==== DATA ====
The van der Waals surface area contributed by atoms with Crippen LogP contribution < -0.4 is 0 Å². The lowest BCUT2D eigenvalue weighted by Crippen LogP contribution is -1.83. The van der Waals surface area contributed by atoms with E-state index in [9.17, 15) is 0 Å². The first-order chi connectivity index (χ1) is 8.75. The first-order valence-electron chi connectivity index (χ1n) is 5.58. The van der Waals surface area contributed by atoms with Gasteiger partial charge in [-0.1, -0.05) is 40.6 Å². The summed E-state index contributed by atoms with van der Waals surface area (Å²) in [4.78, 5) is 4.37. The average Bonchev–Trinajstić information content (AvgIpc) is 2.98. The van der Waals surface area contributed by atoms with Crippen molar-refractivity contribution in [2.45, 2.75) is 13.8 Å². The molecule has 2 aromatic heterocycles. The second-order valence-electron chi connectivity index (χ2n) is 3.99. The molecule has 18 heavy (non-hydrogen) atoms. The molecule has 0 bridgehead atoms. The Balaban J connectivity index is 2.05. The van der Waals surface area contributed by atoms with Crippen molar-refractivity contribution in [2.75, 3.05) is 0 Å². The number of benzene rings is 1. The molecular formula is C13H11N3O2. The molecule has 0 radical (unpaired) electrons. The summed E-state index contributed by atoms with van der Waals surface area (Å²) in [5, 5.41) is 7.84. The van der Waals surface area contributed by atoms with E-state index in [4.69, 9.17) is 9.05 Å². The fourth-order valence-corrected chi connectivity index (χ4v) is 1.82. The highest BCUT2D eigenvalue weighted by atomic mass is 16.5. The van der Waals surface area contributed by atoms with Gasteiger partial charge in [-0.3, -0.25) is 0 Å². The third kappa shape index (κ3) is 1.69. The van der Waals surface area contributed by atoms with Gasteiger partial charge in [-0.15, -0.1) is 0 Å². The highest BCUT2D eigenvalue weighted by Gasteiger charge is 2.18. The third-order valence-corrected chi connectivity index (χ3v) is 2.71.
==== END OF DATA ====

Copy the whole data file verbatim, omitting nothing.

The van der Waals surface area contributed by atoms with Crippen LogP contribution < -0.4 is 0 Å². The lowest BCUT2D eigenvalue weighted by Crippen LogP contribution is -1.83. The van der Waals surface area contributed by atoms with E-state index in [9.17, 15) is 0 Å². The first-order chi connectivity index (χ1) is 8.75. The first-order valence-electron chi connectivity index (χ1n) is 5.58. The van der Waals surface area contributed by atoms with Gasteiger partial charge in [-0.1, -0.05) is 40.6 Å². The summed E-state index contributed by atoms with van der Waals surface area (Å²) in [4.78, 5) is 4.37. The average Bonchev–Trinajstić information content (AvgIpc) is 2.98. The van der Waals surface area contributed by atoms with Crippen molar-refractivity contribution in [2.45, 2.75) is 13.8 Å². The molecule has 2 aromatic heterocycles. The second-order valence-electron chi connectivity index (χ2n) is 3.99. The molecule has 18 heavy (non-hydrogen) atoms. The molecule has 0 bridgehead atoms. The Balaban J connectivity index is 2.05. The van der Waals surface area contributed by atoms with Crippen molar-refractivity contribution in [2.75, 3.05) is 0 Å². The number of benzene rings is 1. The molecular formula is C13H11N3O2. The molecule has 0 radical (unpaired) electrons. The summed E-state index contributed by atoms with van der Waals surface area (Å²) in [5, 5.41) is 7.84. The van der Waals surface area contributed by atoms with E-state index in [4.69, 9.17) is 9.05 Å². The fourth-order valence-corrected chi connectivity index (χ4v) is 1.82. The highest BCUT2D eigenvalue weighted by atomic mass is 16.5. The van der Waals surface area contributed by atoms with Gasteiger partial charge in [-0.3, -0.25) is 0 Å². The third kappa shape index (κ3) is 1.69. The van der Waals surface area contributed by atoms with Gasteiger partial charge in [-0.15, -0.1) is 0 Å². The highest BCUT2D eigenvalue weighted by Gasteiger charge is 2.18. The third-order valence-corrected chi connectivity index (χ3v) is 2.71.